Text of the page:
<span property="issueNumber">9734</span>
        <time datetime="2010-07-03" property="datePublished">Jul 3, 2010</time>
        p <span property="pageStart">1</span>-<span property="pageEnd">68</span>
      <li property="hasPart" typeof="PublicationIssue" resource="#issue9735">No.
        <span property="issueNumber">9735</span>
        <time datetime="2010-07-03" property="datePublished">Jul 10, 2010</time>
        p <span property="pageStart">69</span>-<span property="pageEnd">140</span>

You can see that adding the inline data to your existing markup is relatively straight forward, where tags already exist, such as divs, headings and list items you can simply add the property to each. Where you need to break your content up further you can do so with span tags. However, there are a few issues with adding structured data to your existing content, firstly it’s not that easy on human eyes, look at how much more complicated the block of markup in the example looks now we’ve added our data. Secondly, there are a lot of properties we can add to our content and there’s a good chance we don’t have all of these on the page already. Lastly, you might want to alter your content slightly between the structured data property and the actual on page content. For example, you might want to strip all the tags from your content when defining a structured data property to make sure it’s as clean as possible.

In order to get around these issues and make life a bit easier, there is one more way we can implement structure data on our pages; by using JSON. Let’s define what JSON is, here’s a quote which sums it up perfectly straight from the website:

“JSON (JavaScript Object Notation) is a lightweight data-interchange format. It is easy for humans to read and write. It is easy for machines to parse and generate.”

That’s great, easy on humans and machines is what we’ve been focusing on here and by using JSON to add structure data to our pages is that it we don’t update our existing markup. Instead we add new code which solves all of the issues we mentioned above; we can alter our content before defining it as a property, we keep our existing markup clean and easy to read and we can include any extra information we like.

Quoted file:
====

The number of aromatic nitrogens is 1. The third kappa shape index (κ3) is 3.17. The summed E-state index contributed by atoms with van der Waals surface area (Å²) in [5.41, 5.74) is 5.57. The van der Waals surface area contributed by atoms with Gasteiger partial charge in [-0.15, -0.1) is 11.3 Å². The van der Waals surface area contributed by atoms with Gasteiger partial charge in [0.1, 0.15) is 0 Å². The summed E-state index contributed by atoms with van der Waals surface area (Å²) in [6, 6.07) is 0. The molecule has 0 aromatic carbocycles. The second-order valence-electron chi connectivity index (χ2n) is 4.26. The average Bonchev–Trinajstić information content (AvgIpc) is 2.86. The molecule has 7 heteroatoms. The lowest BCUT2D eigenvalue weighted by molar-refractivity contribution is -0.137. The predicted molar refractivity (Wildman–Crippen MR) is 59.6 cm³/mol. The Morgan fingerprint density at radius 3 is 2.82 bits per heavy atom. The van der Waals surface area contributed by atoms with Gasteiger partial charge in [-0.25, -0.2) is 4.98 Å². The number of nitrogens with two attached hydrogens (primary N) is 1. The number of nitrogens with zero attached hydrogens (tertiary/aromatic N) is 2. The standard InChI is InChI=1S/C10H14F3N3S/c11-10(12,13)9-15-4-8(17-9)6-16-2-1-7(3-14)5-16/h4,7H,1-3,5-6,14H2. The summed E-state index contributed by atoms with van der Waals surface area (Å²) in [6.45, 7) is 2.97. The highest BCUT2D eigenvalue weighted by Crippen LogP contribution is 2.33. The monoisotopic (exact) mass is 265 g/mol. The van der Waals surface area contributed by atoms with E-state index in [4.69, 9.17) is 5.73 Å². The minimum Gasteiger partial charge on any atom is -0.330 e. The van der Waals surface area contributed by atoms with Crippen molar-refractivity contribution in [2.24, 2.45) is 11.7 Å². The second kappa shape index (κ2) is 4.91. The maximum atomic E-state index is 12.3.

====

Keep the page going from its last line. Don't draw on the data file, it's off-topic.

Let’s take a look at how we can use JSON to add structured data to the markup in our example:

<script type="application/ld+json">
  "@context": "",
  "@type": "Periodical",
  "issn": "0140-6736",
  "hasPart": {
    "@id": "vol376",
    "@type": "PublicationVolume",
    "volumeNumber": "376",
    "hasPart": [
        "@id": "issue9735",
        "@type": "PublicationIssue",
        "datePublished": "2010-07-03",
        "pageEnd": "140",
        "pageStart": "69",
        "issueNumber": "9735"
        "@id": "issue9734",
        "@type": "PublicationIssue",
        "datePublished": "2010-07-03",
        "pageEnd": "68",
        "pageStart": "1",
        "issueNumber": "9734"
  "name": "The Lancet",
  "publisher": "Elsevier"
</script>script&amp;gt;" /&gt;

You can see that JSON is wrapped in <script> tags, given its javascript origins, hopefully you’ll also agree that this code is a lot easier to read than when the data is added inline! Using this method you can include your data at the bottom of your template, keeping your existing markup clean and your front end developers happy. As you might have guessed, this is our and the wider communities approach to adding structured data.

We’ve only just started to scratch the surface of structured data and here, there is a lot more you can add to your website to make it easier for search engines to understand. Google enhances its own search results with structured data from websites, this can include ratings, reviews and prices it also uses structured data to build your knowledge graph card. Google’s Job, Flight and Accommodation searches all also rely on structured data.

We’d recommend that you read more about this topic on and the Google Developer Doc Page. Then you’ll want to take a look at what structured data you might already have in place as some plugins and/or Content Management Systems add a little out of the box, Yoast for example will add some organisational information to your site. You can use the aptly named Google Structured Data Testing Tool to do this.

Once you’ve identified which information is missing you can add this using the methods described here. We’d always recommend consulting an SEO or marketing expert before adding anything to ensure you’re not going to negatively affect your rankings or outward facing reputation. But adding structured data to your website should prove positive step forward and can benefit your ranking, appeal and user experience.

As always, our marketing and development teams are here to consult and implement structured data on your site should you need us.